2. We could save ourselves a whole hell of a lot of trouble if the government simply gave each PIA employee a check for Rs. 2 million at the beginning of the year, and told them to stay home. The financial bottom line would stay essentially the same. Think about that.

We could even cut the middleman (the government) out by having groups of 142 taxpayers each pay their Rs.14000 share straight to a PIA employee of their choice, and we could all call it a day.

All jokes aside, this is a truly sordid state of affairs. And this is not some deep-rooted, nigh-on unsolvable problem like the Taliban war or anything. The solution is simple: STOP GIVING MONEY TO PIA! For God's sake, stop giving money to PIA. Please.

Anyway, I thought the cast of characters atop the airline also presented a fairly interesting picture. For instance, the chairman of PIA, Mr. Chaudhary Ahmed Mukhtar, is said by the report to be the "perfect blend of a businessman and a politician", which naturally leads one to wonder why PIA couldn't just be handed over to the perfect businessman instead. The report also tells us that the Managing Director, Captain Mohammad Aijaz Haroon, "hails from the famous Memon community known for its business acumen in Pakistan." I wish I was making this stuff up.

Then there's Lt. Gen (Retd) Syed Athar Ali, who is a director on PIA's board and whose qualifications are impressive for a war strategist but not so impressive for someone in charge of turning an airline around. This is his full mini-profile:
Lt. Gen (Retd) Syed Athar Ali is a nominated director since November, 2008. He holds Masters Degrees in War Studies from National Defence University and International Relations from Columbia University, USA. He is presently Federal Secretary Defence. He held various command, staff and instructional appointments which include representation of Pakistan on UN Peace-Keeping Mission in Sierra Leone in the dual capacity of Deputy Force Commander and Chief Military Observer for more than two years. Lt. Gen. Ali is a recipient of Hilal-i-Imtiaz (Military).

Now, someone has to explain two things to me. First, if PIA is ok with losing 35 billion rupees, how about make it 35 billion and 500 hundred, and hire someone who can actually write grammatically correct English to write this nonsense? Second, is there anything in that profile that suggests this man is a director of PIA for any reason other than the fact he is, or knows someone, important? When people complain about bureaucrats and ex-military generals and colonels dominating civil society, this is what they mean.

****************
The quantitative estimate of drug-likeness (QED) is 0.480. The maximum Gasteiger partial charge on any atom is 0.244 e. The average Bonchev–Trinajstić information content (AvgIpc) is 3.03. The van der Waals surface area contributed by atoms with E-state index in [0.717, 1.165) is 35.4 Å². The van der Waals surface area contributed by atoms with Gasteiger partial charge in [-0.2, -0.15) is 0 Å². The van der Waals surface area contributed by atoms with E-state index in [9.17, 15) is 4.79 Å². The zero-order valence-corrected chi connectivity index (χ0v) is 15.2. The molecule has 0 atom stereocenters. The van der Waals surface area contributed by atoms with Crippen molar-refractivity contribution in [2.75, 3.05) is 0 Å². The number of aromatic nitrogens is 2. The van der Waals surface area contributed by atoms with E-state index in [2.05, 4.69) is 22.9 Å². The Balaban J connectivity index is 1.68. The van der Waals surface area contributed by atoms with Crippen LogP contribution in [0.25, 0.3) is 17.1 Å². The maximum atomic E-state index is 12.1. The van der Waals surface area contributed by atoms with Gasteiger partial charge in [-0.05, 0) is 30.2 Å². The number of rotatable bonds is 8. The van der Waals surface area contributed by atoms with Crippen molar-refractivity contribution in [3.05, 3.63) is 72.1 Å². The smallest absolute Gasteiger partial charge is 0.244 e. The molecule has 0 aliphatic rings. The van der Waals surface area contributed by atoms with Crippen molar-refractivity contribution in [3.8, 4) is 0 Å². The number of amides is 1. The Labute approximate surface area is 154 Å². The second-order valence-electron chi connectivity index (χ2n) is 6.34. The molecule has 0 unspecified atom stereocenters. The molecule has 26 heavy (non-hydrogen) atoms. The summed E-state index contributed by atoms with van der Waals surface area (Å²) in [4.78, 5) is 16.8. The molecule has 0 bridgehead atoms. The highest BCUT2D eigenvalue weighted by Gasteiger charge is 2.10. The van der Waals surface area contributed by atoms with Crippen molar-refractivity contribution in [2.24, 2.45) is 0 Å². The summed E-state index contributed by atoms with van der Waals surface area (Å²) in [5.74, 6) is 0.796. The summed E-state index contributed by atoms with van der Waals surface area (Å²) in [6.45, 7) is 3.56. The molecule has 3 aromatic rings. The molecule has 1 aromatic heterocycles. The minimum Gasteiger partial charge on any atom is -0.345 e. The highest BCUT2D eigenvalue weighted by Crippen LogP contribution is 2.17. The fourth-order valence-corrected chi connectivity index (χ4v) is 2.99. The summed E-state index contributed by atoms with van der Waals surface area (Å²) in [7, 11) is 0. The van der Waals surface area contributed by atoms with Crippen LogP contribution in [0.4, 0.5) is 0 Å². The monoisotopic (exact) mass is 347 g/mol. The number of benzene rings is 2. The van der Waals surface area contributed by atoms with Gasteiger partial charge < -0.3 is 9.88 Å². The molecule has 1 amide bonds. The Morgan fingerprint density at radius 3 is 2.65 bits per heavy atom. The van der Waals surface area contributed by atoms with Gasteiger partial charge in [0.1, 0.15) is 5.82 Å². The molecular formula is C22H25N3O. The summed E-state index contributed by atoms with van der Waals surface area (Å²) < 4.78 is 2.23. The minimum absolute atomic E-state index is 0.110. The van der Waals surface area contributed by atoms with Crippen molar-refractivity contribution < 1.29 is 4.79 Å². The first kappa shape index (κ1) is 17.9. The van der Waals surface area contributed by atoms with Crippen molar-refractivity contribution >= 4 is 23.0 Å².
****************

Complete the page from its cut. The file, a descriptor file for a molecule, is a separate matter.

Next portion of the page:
I don't even want to imagine what each director makes as a monthly salary, but I have to imagine its at least a million (10 lakhs) a month. At least. And since this man, according to the report itself, is currently Federal Secretary Defence, can anyone proffer a guess how many times he actually showed up to work? The man has another job, for the love of God -- one that he is infinitely more qualified for, I might add.

So there you go. The Pakistani taxpayers are financing an airline that loses money better than it flies planes, financing cushy jobs for cronies and bureaucrats and retired military men, and financing the ludicrous continuation of this failed enterprise.

Can anyone tell me why?

Thursday, August 20, 2009

Links For Thursday

Damn, it's been a long time since I had a links post. Let's jump right into it.

I don't know if this is a good measure of the validity of the Afghan election, but Britney Spears is voting in it. According to records.

Did you know that women cry for 16 months of their lives? The rumors that it would actually be a round fifteen if Titanic had never been released are, sadly, untrue.

I don't know if this video is based on truth or fiction, but either way, it's bloody hilarious. I'm inclined to believe the story is untrue because I refuse to believe anyone can voluntarily go two weeks without checking email.

Mark Cuban has a brilliant post pillorying some poor sod who had the audacity to email him with a bad business plan.